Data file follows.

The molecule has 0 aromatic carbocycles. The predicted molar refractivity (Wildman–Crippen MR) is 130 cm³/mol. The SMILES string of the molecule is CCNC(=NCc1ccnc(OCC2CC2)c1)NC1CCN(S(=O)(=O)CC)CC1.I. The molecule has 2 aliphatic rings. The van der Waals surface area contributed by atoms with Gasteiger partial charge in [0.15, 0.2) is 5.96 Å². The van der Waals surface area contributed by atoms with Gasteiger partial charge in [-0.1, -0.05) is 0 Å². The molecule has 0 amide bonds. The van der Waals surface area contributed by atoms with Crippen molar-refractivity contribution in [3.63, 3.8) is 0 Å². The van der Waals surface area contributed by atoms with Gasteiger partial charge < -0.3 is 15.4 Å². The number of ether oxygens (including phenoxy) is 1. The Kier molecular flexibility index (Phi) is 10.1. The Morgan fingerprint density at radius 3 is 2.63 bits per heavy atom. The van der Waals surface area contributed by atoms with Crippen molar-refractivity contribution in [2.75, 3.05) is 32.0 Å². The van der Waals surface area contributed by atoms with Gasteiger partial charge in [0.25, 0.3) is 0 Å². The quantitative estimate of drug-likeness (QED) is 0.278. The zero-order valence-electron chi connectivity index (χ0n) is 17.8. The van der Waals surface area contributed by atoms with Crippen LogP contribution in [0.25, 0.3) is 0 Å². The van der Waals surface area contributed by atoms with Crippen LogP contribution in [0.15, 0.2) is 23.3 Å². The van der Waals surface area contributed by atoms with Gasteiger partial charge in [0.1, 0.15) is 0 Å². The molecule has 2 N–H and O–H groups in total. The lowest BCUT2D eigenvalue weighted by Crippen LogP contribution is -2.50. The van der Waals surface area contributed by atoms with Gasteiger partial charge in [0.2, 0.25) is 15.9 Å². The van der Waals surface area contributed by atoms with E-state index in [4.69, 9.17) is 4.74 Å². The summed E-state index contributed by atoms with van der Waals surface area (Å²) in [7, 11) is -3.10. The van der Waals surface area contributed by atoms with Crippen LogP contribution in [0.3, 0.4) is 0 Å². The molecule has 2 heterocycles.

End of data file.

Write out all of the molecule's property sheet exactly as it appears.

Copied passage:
The molecule has 0 aromatic carbocycles. The predicted molar refractivity (Wildman–Crippen MR) is 130 cm³/mol. The SMILES string of the molecule is CCNC(=NCc1ccnc(OCC2CC2)c1)NC1CCN(S(=O)(=O)CC)CC1.I. The molecule has 2 aliphatic rings. The van der Waals surface area contributed by atoms with Gasteiger partial charge in [0.15, 0.2) is 5.96 Å². The van der Waals surface area contributed by atoms with Gasteiger partial charge in [-0.1, -0.05) is 0 Å². The molecule has 0 amide bonds. The van der Waals surface area contributed by atoms with Crippen molar-refractivity contribution in [3.63, 3.8) is 0 Å². The van der Waals surface area contributed by atoms with Gasteiger partial charge < -0.3 is 15.4 Å². The number of ether oxygens (including phenoxy) is 1. The Kier molecular flexibility index (Phi) is 10.1. The Morgan fingerprint density at radius 3 is 2.63 bits per heavy atom. The van der Waals surface area contributed by atoms with Crippen molar-refractivity contribution in [2.75, 3.05) is 32.0 Å². The van der Waals surface area contributed by atoms with Gasteiger partial charge in [0.25, 0.3) is 0 Å². The quantitative estimate of drug-likeness (QED) is 0.278. The zero-order valence-electron chi connectivity index (χ0n) is 17.8. The van der Waals surface area contributed by atoms with Crippen LogP contribution in [0.25, 0.3) is 0 Å². The van der Waals surface area contributed by atoms with Crippen LogP contribution in [0.15, 0.2) is 23.3 Å². The van der Waals surface area contributed by atoms with Gasteiger partial charge in [0.1, 0.15) is 0 Å². The molecule has 2 N–H and O–H groups in total. The lowest BCUT2D eigenvalue weighted by Crippen LogP contribution is -2.50. The van der Waals surface area contributed by atoms with Gasteiger partial charge in [0.2, 0.25) is 15.9 Å². The van der Waals surface area contributed by atoms with E-state index in [4.69, 9.17) is 4.74 Å². The summed E-state index contributed by atoms with van der Waals surface area (Å²) in [7, 11) is -3.10. The van der Waals surface area contributed by atoms with Crippen LogP contribution in [0.3, 0.4) is 0 Å². The molecule has 2 heterocycles.